Last Thursday, I attended the 7th edition of recruitDC at the Artisphere in Rosslyn. I keep saying if you want to be a recruiter in the D.C. Metro area, this is the conference to attend. Let me revised that: this is now a premier conference to attend if anyone wants to learn about recruiting.
The CHRO Panel
The first session was the CHRO panel with Angela Mannino of Inova Health, Jeff Perkins of NPR, Melody Jones of CEB, and Bridgette Weitzel of BAE Systems with Washington Post Business Reporter, Sarah Halzack, moderating the panel. Topics range from sequestration, creative recruiting techniques, the D.C. (talent) market, and how their organization uses social media. What I like about it was this was a panel of HR people who gets recruiting and it was diverse from nonprofit, healthcare, consulting, and government contracting. You get a variety of viewpoints and to me, that is helpful.
Taking Charge of your Recruiting Career
This is one of my most anticipated sessions because I’m still on “waivers,” waiting to be picked up because you have three recruiters, Ian Jones of Fluidhire; Celinda Appleby of HP; and Conor Nicholson of Nicholson Staffing Solutions, discussing their career paths. The panel gave me an idea what my next step should be. Just waiting to see who will open the door for me.
RecruitDC might have started a tradition with bringing a veteran over as a keynote to discuss their journey. Last year, it was Colonel David Sutherland. This year, it was Justin Constantine. Justin discusses his battle scars and injuries and how he has overcome and is a motivational speaker. Being this event is held before the Memorial Day weekend, these keynotes with veterans serve as poignant and a reminder about our veterans, what they’re fighting for, and to give back.
Geoff Peterson of The General Lead discuss the new trends in sourcing. While I expect a lot of boolean searches, Geoff describing that companies like Github, Stack Overflow, and TalentBin can be sourced by using their respective search engines. Either you pay for their service or use boolean strings, which cost nothing, but it is time-consuming. He also discuss Identified as the best sourcing tool for Facebook and Evernote is useful when you write something on paper, you can take a picture of your notes and Evernote will compute your handwriting into text. I know at the HRA-NCA Conference, there were a lot of people taking notes on paper. Now, they have a tool to take their notes and keep it. I hope Evernote can read cursive.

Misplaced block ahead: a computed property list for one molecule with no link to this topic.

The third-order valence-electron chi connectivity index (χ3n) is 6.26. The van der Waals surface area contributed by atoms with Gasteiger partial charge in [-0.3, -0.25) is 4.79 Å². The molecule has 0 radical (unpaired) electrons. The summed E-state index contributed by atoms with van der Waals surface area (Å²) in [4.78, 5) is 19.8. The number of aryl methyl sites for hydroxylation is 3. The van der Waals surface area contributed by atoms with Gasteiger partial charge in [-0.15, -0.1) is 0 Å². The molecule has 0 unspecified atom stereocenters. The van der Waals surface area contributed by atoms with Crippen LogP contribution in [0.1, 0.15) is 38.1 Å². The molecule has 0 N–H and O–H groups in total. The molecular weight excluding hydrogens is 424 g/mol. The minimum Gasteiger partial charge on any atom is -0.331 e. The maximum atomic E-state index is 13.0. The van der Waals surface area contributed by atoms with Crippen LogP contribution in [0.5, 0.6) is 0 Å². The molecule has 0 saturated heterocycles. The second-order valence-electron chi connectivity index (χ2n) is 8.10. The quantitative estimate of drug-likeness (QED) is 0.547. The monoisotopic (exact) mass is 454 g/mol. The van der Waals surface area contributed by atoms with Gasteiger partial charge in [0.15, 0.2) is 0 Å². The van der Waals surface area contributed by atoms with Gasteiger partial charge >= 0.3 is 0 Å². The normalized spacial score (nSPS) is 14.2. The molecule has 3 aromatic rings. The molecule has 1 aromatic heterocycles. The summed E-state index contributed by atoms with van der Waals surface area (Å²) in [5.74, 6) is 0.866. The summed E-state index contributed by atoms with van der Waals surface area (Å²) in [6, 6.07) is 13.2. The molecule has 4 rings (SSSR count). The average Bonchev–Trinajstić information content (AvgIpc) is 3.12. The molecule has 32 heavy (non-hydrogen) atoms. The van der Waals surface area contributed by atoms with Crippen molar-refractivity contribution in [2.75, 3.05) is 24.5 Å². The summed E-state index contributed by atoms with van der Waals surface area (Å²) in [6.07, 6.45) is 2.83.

The closing keynote was Jenny DeVaughn, who I first met, face-to-face, at the Urban Institute Conference in July 2010 on my last day at NPR. She was great then, she is still great discussing how conservative organizations can get into social media by having content and context, biting the bullet when someone talks back, and be selective on who your brand ambassadors are. Below is her presentation:
This was the best recruitDC conference so far. The content was “rich as chocolate” and it was raining business cards, literally (hoping that’s a new tradition as well). Every session had specifics and how it can be useful for your organization. I really can’t say a bad word on each session, including wi-fi, which was pretty good.
How to improve a great conference like recruitDC? You have to think outside the box. The recruitDC board has to think one session where an “outsider” like a president of a company or an economist can do a session on the D.C. market, how they view recruiting and what they think how the profession should improve. I think a great person to do this is Stephen Fuller of George Mason University or Livingsocial CEO, Tim O’Shaughnessy.
I was the very first person to sign up and register for recruitDC back in 2010 when it was held at the Woolly Mammoth Theatre and had no expectations on what would it be. Seven conferences later, I’m glad I was first to join the bandwagon and there is still room for anyone to join.